In 1838, an establishment on Strand Lane known as the “Old Roman Spring Baths” appeared in a London trade directory, under the proprietorship of a Mr. Charles Scott. Patrons could take a plunge into the cool waters of one of the two pools found there, but within a decade, most visitors were attracted by an interest in seeing a survivor of Roman London.
Business also almost certainly benefitted from the baths featuring in Charles Dicken’s David Copperfield, and their inclusion in many London guidebooks. But unfortunately for those 19th-century tourists, they had been duped.
The oldest part of the baths only dated back to the early 17th century, when a cistern had been constructed to feed a fountain at the nearby old Somerset House (the predecessor to the current building of the same name on that site). After the demolition of the fountain, the cistern was left derelict for many years before being brought into use as a cold bath in the 1770s. The original cistern was soon joined by a newer pool, lined with marble and surrounded by a stone-flagged floor and tiled walls.
Once the canny businessman declared them Roman baths though, the presumption that they were ancient stuck fast in the mind of the public—and indeed in the minds of some of the subsequent owners. Even though later owners were quick to dismiss the newer pool (and indeed sell it off) as a later addition, they sought to “restore” the cistern to its Roman appearance, with it receiving not one, but two “refurbishments” to cover the brickwork in marble and stucco.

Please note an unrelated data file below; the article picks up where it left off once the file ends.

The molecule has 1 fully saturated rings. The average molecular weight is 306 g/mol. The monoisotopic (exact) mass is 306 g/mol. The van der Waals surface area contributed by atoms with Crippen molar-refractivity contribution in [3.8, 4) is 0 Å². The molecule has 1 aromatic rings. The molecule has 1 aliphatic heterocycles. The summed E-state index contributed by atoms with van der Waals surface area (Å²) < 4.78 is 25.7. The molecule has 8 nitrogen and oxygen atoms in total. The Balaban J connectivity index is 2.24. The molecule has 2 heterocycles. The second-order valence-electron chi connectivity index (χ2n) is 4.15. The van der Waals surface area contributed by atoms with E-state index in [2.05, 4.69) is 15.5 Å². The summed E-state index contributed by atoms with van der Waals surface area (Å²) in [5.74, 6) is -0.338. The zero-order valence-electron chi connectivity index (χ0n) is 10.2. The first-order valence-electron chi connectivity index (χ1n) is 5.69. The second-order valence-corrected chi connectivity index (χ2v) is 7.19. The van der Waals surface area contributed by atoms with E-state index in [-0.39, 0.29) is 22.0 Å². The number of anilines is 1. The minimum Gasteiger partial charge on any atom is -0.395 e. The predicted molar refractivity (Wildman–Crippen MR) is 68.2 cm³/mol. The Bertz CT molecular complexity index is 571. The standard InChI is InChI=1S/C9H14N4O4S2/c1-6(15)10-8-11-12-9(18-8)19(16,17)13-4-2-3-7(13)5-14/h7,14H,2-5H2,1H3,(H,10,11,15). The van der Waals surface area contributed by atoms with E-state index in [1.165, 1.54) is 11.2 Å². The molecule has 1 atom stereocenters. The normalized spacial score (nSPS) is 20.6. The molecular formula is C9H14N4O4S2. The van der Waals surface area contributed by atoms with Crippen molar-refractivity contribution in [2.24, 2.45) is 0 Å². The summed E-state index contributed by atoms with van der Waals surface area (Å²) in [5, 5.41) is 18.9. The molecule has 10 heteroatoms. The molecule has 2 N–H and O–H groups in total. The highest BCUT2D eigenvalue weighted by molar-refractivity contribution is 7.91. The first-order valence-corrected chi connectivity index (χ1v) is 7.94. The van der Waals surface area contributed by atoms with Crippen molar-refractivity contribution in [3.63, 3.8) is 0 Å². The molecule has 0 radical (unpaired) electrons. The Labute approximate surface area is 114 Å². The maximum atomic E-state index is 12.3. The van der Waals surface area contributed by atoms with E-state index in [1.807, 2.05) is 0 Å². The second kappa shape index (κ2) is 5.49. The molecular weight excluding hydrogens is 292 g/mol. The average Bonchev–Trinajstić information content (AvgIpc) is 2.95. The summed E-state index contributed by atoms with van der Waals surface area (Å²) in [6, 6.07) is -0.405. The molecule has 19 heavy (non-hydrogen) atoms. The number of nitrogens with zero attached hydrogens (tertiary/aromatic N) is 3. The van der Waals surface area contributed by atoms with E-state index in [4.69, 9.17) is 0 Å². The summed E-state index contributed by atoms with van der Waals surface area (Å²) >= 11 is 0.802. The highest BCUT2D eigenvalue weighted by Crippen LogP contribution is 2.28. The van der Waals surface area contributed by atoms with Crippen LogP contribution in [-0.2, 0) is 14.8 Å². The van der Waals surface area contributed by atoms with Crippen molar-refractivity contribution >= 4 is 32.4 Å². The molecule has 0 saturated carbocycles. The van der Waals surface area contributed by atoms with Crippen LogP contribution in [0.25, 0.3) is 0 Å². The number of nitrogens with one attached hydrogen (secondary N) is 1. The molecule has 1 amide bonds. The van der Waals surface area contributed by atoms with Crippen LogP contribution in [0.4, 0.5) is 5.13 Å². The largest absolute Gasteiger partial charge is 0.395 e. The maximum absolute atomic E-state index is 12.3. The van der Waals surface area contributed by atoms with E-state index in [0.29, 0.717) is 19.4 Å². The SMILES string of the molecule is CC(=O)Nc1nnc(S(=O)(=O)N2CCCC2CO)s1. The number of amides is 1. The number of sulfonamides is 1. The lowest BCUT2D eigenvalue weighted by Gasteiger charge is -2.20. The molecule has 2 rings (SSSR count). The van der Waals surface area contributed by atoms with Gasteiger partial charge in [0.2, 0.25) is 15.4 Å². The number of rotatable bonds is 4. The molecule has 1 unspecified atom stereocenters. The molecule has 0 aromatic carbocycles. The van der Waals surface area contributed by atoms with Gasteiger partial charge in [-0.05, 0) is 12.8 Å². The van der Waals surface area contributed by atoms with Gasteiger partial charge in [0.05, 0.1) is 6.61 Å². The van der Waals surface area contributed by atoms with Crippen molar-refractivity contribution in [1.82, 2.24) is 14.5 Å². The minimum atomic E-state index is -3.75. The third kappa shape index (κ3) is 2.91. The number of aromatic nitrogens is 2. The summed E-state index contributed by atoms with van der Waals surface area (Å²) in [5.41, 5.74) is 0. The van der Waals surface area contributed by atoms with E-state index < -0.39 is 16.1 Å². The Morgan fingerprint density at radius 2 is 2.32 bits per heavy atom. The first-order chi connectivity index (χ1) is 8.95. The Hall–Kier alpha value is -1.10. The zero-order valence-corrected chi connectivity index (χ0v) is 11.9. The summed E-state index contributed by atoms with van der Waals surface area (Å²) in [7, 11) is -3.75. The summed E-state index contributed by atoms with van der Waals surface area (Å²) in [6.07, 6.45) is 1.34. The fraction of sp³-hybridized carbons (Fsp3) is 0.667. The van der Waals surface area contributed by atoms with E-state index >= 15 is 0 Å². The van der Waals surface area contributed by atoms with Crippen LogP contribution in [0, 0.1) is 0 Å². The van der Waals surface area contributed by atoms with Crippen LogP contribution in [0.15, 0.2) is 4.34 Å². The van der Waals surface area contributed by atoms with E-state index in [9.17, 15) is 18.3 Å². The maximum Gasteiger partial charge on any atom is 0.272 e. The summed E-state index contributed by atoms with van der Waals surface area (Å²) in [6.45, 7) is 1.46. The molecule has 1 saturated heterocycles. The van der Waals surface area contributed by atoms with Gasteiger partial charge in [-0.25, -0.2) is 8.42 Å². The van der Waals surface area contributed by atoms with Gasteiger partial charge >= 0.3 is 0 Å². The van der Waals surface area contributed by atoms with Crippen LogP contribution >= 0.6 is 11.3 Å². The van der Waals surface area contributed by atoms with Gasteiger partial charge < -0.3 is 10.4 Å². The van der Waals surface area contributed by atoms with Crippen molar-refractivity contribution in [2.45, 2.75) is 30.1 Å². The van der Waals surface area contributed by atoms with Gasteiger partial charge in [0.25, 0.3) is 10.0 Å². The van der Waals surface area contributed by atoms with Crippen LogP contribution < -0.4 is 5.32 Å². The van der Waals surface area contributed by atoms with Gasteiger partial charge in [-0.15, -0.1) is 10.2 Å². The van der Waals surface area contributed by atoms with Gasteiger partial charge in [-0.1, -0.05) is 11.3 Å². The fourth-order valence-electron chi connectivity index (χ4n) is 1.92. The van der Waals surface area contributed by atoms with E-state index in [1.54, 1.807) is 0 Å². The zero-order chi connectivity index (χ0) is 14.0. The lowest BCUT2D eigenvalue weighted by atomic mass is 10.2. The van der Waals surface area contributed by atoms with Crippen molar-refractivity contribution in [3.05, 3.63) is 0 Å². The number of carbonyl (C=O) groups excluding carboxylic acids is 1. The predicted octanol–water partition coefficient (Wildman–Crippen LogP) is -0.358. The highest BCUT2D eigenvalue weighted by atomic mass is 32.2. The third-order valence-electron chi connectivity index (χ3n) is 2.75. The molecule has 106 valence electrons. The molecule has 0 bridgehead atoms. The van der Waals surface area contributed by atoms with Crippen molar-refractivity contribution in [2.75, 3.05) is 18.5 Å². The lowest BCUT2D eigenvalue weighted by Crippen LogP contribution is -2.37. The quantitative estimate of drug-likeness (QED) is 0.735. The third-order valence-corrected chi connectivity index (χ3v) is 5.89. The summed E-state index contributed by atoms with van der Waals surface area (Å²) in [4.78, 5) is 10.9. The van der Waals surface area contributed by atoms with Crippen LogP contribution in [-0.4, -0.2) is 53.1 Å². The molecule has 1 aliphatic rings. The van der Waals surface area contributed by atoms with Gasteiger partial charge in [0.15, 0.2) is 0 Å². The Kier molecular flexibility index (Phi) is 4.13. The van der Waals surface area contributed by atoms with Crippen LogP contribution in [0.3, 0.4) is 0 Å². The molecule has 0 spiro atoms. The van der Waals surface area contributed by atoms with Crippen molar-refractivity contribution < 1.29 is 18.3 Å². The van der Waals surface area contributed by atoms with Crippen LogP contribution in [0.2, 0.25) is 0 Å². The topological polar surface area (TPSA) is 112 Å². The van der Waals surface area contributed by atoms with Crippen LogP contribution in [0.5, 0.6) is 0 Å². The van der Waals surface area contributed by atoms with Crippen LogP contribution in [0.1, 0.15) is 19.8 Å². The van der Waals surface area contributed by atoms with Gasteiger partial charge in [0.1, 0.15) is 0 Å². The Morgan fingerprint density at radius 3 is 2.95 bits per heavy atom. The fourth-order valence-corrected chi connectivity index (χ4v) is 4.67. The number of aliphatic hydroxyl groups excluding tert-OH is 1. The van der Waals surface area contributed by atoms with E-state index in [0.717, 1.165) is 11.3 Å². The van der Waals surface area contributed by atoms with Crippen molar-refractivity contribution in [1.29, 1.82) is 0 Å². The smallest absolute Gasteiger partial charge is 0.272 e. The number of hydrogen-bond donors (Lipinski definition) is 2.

The restorations did not bring in the desired crowds of visitors though, and by the mid-20th century, the baths were closed. They passed into the hands of the National Trust in 1947. After repair and redecoration (removing much of the marble), the baths were opened to the public as a historical curiosity in 1951.
Currently, the baths seem to be in danger of falling back into neglect again. Tucked away as they are on an alleyway, with little signposting, they receive few visitors. It doesn’t help that the main gate leading to them on nearby Surrey Street is usually locked. For those who do find them, they are often only viewable through a window, which is frequently fogged up, and relies on an external switch to provide light to the interior.